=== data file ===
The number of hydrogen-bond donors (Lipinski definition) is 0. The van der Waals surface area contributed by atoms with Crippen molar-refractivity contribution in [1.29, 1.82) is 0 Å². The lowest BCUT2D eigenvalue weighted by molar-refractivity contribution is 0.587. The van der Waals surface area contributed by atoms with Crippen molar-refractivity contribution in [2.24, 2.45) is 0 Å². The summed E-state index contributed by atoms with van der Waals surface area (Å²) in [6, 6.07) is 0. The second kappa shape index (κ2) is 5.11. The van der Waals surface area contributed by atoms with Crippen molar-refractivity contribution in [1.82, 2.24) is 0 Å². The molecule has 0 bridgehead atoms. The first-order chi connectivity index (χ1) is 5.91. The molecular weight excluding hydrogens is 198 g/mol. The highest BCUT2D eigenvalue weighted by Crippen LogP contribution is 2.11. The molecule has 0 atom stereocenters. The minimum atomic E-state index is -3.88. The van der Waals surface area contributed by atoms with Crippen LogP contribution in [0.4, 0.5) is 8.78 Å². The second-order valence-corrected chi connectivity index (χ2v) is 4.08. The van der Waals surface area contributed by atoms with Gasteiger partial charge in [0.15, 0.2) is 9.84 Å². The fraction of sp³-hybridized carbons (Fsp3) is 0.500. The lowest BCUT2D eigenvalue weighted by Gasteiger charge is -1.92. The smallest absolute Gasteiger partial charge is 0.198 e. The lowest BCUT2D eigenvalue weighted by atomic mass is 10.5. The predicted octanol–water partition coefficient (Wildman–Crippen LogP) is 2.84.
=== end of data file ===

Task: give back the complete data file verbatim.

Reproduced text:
The number of hydrogen-bond donors (Lipinski definition) is 0. The van der Waals surface area contributed by atoms with Crippen molar-refractivity contribution in [1.29, 1.82) is 0 Å². The lowest BCUT2D eigenvalue weighted by molar-refractivity contribution is 0.587. The van der Waals surface area contributed by atoms with Crippen molar-refractivity contribution in [2.24, 2.45) is 0 Å². The summed E-state index contributed by atoms with van der Waals surface area (Å²) in [6, 6.07) is 0. The second kappa shape index (κ2) is 5.11. The van der Waals surface area contributed by atoms with Crippen molar-refractivity contribution in [1.82, 2.24) is 0 Å². The molecule has 0 bridgehead atoms. The first-order chi connectivity index (χ1) is 5.91. The molecular weight excluding hydrogens is 198 g/mol. The highest BCUT2D eigenvalue weighted by Crippen LogP contribution is 2.11. The molecule has 0 atom stereocenters. The minimum atomic E-state index is -3.88. The van der Waals surface area contributed by atoms with Crippen LogP contribution in [0.4, 0.5) is 8.78 Å². The second-order valence-corrected chi connectivity index (χ2v) is 4.08. The van der Waals surface area contributed by atoms with Gasteiger partial charge in [0.15, 0.2) is 9.84 Å². The fraction of sp³-hybridized carbons (Fsp3) is 0.500. The lowest BCUT2D eigenvalue weighted by Gasteiger charge is -1.92. The smallest absolute Gasteiger partial charge is 0.198 e. The lowest BCUT2D eigenvalue weighted by atomic mass is 10.5. The predicted octanol–water partition coefficient (Wildman–Crippen LogP) is 2.84.